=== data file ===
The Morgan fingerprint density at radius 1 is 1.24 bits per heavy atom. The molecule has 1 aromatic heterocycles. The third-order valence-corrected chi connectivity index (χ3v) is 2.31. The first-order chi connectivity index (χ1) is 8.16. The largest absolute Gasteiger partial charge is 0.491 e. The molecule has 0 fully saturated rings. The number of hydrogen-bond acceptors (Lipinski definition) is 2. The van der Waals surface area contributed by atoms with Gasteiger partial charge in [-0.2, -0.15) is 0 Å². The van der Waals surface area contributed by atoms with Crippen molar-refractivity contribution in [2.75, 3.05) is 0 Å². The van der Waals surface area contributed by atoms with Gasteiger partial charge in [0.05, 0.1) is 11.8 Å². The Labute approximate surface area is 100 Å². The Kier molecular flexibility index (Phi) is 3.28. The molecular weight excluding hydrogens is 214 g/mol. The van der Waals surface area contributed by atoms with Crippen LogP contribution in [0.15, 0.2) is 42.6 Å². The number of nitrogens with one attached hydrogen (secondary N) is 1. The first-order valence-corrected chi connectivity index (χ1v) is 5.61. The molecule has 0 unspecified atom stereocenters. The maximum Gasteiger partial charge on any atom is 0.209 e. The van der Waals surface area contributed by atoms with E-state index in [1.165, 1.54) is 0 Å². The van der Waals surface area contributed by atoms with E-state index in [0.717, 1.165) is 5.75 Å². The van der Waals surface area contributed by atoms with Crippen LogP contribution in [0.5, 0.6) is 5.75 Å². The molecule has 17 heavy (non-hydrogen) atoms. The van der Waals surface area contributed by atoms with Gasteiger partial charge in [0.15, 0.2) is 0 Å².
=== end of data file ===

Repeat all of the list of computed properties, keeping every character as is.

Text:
The Morgan fingerprint density at radius 1 is 1.24 bits per heavy atom. The molecule has 1 aromatic heterocycles. The third-order valence-corrected chi connectivity index (χ3v) is 2.31. The first-order chi connectivity index (χ1) is 8.16. The largest absolute Gasteiger partial charge is 0.491 e. The molecule has 0 fully saturated rings. The number of hydrogen-bond acceptors (Lipinski definition) is 2. The van der Waals surface area contributed by atoms with Gasteiger partial charge in [-0.2, -0.15) is 0 Å². The van der Waals surface area contributed by atoms with Crippen molar-refractivity contribution in [2.75, 3.05) is 0 Å². The van der Waals surface area contributed by atoms with Gasteiger partial charge in [0.05, 0.1) is 11.8 Å². The Labute approximate surface area is 100 Å². The Kier molecular flexibility index (Phi) is 3.28. The molecular weight excluding hydrogens is 214 g/mol. The van der Waals surface area contributed by atoms with Crippen LogP contribution in [0.15, 0.2) is 42.6 Å². The number of nitrogens with one attached hydrogen (secondary N) is 1. The first-order valence-corrected chi connectivity index (χ1v) is 5.61. The molecule has 0 unspecified atom stereocenters. The maximum Gasteiger partial charge on any atom is 0.209 e. The van der Waals surface area contributed by atoms with E-state index in [1.165, 1.54) is 0 Å². The van der Waals surface area contributed by atoms with E-state index in [0.717, 1.165) is 5.75 Å². The van der Waals surface area contributed by atoms with Crippen LogP contribution in [0.5, 0.6) is 5.75 Å². The molecule has 17 heavy (non-hydrogen) atoms. The van der Waals surface area contributed by atoms with Gasteiger partial charge in [0.15, 0.2) is 0 Å².